Tips on Growing Miniature Roses

Credit: Brand X Pictures/Home and Garden/Alison Miksch

Miniature roses make ideal container plants. Read on for tips and suggestions from Christine Allen and the GardenWise staff on making the most of them.

Three for Good Luck
Miniature roses are ideal for container planting. Don’t scrimp. Place three in a 30-cm (12″) pot for a good show. Protected from freezing in winter and with a good pruning in spring, they will last for several years.

Best Picks for Containers
‘Green Ice’ (with its contrasting green foliage) and ‘Sweet Chariot’ (with its lightly scented blackberry-jam-and-cream-coloured flowers and naturally trailing stems) are two excellent container roses. A half-barrel-sized container will easily accommodate a miniature climbing rose. Try ‘Laura Ford’ (yellow) or ‘Warm Welcome’ (tangerine with plum-tinged foliage). With support they’ll grow to 2 m (6.5 ft.) in height.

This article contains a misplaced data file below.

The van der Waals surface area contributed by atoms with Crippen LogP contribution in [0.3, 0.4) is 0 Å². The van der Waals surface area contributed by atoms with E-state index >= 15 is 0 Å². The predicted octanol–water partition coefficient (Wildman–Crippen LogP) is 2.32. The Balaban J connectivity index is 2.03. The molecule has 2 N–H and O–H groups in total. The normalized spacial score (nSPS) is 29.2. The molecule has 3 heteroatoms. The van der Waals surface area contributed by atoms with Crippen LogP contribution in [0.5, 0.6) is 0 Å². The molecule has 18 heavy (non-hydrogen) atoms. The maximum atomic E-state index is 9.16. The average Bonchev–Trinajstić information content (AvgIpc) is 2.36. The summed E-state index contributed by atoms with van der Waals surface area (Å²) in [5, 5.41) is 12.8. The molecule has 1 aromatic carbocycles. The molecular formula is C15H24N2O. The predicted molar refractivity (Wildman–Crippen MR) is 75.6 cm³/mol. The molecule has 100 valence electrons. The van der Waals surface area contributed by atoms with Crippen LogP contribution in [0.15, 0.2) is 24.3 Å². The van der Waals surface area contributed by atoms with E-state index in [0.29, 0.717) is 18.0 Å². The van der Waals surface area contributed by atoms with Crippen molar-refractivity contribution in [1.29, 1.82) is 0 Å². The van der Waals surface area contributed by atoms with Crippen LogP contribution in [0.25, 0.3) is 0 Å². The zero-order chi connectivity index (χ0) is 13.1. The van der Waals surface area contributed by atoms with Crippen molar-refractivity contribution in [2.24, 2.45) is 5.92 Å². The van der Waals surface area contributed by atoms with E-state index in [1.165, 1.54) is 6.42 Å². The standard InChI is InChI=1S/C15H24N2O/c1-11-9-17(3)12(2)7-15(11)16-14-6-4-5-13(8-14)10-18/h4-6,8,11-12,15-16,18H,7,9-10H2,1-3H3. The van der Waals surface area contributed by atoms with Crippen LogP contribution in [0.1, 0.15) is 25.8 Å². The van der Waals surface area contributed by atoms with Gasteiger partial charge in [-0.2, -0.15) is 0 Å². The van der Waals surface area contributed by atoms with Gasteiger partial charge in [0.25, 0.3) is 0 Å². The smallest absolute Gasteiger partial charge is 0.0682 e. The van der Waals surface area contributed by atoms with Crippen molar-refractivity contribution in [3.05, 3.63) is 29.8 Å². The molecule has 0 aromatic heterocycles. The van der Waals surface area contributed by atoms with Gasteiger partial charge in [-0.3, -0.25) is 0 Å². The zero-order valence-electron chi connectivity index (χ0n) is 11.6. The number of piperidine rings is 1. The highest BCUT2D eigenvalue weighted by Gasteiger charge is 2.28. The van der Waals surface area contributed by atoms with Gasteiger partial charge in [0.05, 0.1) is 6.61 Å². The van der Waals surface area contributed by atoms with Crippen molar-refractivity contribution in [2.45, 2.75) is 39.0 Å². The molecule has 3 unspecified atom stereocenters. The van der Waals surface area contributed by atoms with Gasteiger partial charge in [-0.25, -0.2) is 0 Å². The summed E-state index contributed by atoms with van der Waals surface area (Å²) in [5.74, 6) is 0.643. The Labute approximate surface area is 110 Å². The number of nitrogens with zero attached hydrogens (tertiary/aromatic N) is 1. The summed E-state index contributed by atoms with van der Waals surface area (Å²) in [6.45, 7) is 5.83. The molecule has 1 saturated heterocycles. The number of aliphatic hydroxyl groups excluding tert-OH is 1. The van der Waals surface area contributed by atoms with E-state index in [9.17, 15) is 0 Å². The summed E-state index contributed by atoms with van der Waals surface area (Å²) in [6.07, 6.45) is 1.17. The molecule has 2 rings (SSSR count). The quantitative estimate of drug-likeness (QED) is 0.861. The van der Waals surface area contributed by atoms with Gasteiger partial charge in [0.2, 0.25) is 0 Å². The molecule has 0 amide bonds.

Make Them Mobile
Plant your roses in containers that are easily moved, as roses lose all of their leaves while they are dormant and typically look dead in winter. Keep them in a protected area that is out of view until the leaves begin to sprout in early summer.

Nutrients are Necessary
Roses should be potted in a soil-based medium with a generous helping of well-rotted manure. It’s also imperative that the pot have good drainage.

Create a Bouquet Effect with Wicker
A wicker basket makes a beautiful companion container to a planting of miniature roses. Line the basket with plastic and make slits to ensure good drainage. Plant your favourite miniature roses. Pretty annuals, such as sapphire-blue lobelia and pretty white alyssum can be used to fill in between your roses, creating the effect of a basket bouquet.